A Company That Is On The Move

Slyce is the Canadian born company that has brought us the Snap to buy technology on their apps. This is a wonderful technology that allows a user to see an item that they want, take a picture of that item, and then their mobile device will use that picture in order to purchase that very same product. This is a process that is done within minutes, and it allows a person to purchase the exact item that they want instead of having to go on normal search engines on their mobile device or on their computer. This image recognition on slyce is really revolutionary because it saves a person a lot of time, and of course a lot of energy. Many thousands of people are using this technology right now and they are able to reap the benefits of it.

Slyce was originally created by Cameron Chell and Erika Racico. These were two like minded individuals that came together to create this concept. They were business partners in a firm and they originally had their office in Calgary Canada, but later they went on to move their office to Toronto Canada. Now Slyce has offices in different parts of Canada, and they also have offices in parts of the US. At the Mobile World Congress that took place in Barcelona Spain, Slyce launched its technology. They were able to get over six million in funding by the time of the launch. Many investors found that the apps were going to be a great investment, and later by the beginning of 2014 they were able to get together another 4 million dollars in funding. Slyce was able to acquire a few other app development companies, and that aided them with the development of their app.

Slyce is still a company that is relatively new. Their technology is state of the art, and that is why as a company they have been able to get so much financial support from individuals that are in the know in the industry. There is no doubt about it, Slyce is a very promising company. In the few years that have past since their beginning, they have grown quickly, and they have improved their apps to make them even more versatile and more user friendly.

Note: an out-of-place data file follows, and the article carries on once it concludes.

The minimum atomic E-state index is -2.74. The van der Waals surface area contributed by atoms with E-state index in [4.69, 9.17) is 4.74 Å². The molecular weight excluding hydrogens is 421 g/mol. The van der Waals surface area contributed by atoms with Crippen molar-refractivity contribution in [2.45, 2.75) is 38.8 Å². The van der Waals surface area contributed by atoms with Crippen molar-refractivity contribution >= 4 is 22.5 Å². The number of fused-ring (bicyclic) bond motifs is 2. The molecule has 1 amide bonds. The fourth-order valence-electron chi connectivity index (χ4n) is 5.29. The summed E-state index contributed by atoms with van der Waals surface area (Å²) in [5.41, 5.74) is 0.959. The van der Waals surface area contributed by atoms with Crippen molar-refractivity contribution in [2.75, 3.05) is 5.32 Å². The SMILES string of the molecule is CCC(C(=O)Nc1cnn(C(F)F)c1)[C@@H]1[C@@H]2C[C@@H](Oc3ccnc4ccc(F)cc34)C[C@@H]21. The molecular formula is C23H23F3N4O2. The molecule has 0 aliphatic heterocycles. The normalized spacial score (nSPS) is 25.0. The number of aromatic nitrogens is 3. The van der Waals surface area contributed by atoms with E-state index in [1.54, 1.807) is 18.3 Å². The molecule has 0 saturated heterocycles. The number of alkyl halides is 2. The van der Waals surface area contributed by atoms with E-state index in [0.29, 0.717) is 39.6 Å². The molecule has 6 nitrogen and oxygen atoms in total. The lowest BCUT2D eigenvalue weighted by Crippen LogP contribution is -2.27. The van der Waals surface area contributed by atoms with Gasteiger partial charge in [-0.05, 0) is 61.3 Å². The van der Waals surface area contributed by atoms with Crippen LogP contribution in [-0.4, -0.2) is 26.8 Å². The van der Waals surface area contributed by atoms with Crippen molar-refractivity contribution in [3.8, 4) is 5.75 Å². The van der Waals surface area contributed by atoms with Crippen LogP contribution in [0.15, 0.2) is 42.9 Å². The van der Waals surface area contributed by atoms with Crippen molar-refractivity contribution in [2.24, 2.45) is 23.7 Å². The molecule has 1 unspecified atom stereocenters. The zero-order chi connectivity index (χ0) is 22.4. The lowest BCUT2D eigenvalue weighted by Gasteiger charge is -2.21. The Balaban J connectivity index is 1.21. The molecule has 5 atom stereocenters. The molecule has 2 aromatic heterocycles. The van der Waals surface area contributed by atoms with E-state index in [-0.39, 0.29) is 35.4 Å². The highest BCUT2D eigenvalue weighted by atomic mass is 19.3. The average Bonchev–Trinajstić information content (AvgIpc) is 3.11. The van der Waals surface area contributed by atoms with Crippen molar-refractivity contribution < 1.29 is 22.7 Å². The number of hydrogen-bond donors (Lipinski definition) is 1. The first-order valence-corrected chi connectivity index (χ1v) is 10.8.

New Faces of the Human Rights Frontline

As long as there are people in the world being treated as less than human, as animals, there will be people fighting for them. This unique class of humans stretches far back into history and all around the globe. With that in mind, I wanted to introduce some of the new players of the human rights game to you. These individuals focus on different areas, but are all focused on the same goal: Everyone should have a chance.

When Nisha Ayub was 21, she was sentenced to three months in prison for being a man dressing as a woman. After she was released, she made it her goal to not see others suffer for being who they were. She founded two organization, the Seed Foundation and Justice for Sisters, whose goals were to repeal transgender laws and support fellow transgender people, sex workers and people living with HIV in Malaysia.

Yara Bader’s fight focuses on Syria, where she has worked as a journalist to expose what happens to fellow journalists, aid workers, and human rights activists who speak out. In 2012, forces in Syria raided the offices Bader and her husband worked in and charged them with releasing prohibited information. While she was released, her husband is still in jail, being tortured. She now works even harder to expose the Syrian government’s prejudice against journalists and the people that work to defend their freedoms.

The limited freedom of expression and association, along with the questionable ethics of the authoritarian former Soviet republic of Azerbaijan caused investigative journalist Khadija Ismayilova to speak up for the slighted and ignored. In 2011, she reported on the expropriation of property and the eviction of homeowners in the government’s goal of appropriation of land for construction for Eurovision. She has also exposed the ruling family’s leveraging of transportation, government mining operations, and banks. While at first she was threatened and had a smear campaign ran against her, she was ultimately sentenced to prison on September 1st for seven years and six months.

Yeonmi Park is a defector from North Korea, where she was told not to even whisper. Yeonmi Park speaks out on youngvoicesadvocates about the strict class system instilled in all citizens. As a prisoner’s daughter, she was told she didn’t have a future. She and her mother crossed the border to China and at 15 years old, crossed the Gobi desert into Mongolia. At 21 years old, she is defying her former country and speaking up for her fellow countrymen and women. “[…] people in North Korea are dying for food and freedom, and it’s not just freedom of expression – it’s of wearing jeans or watching movies.” While Park works to get the word out about the regime, it’s not standing by idly. They have used Parks erratic, trauma-addled memory to cause suspicion and doubt. I hope that she and her fellow defectors can bring hope.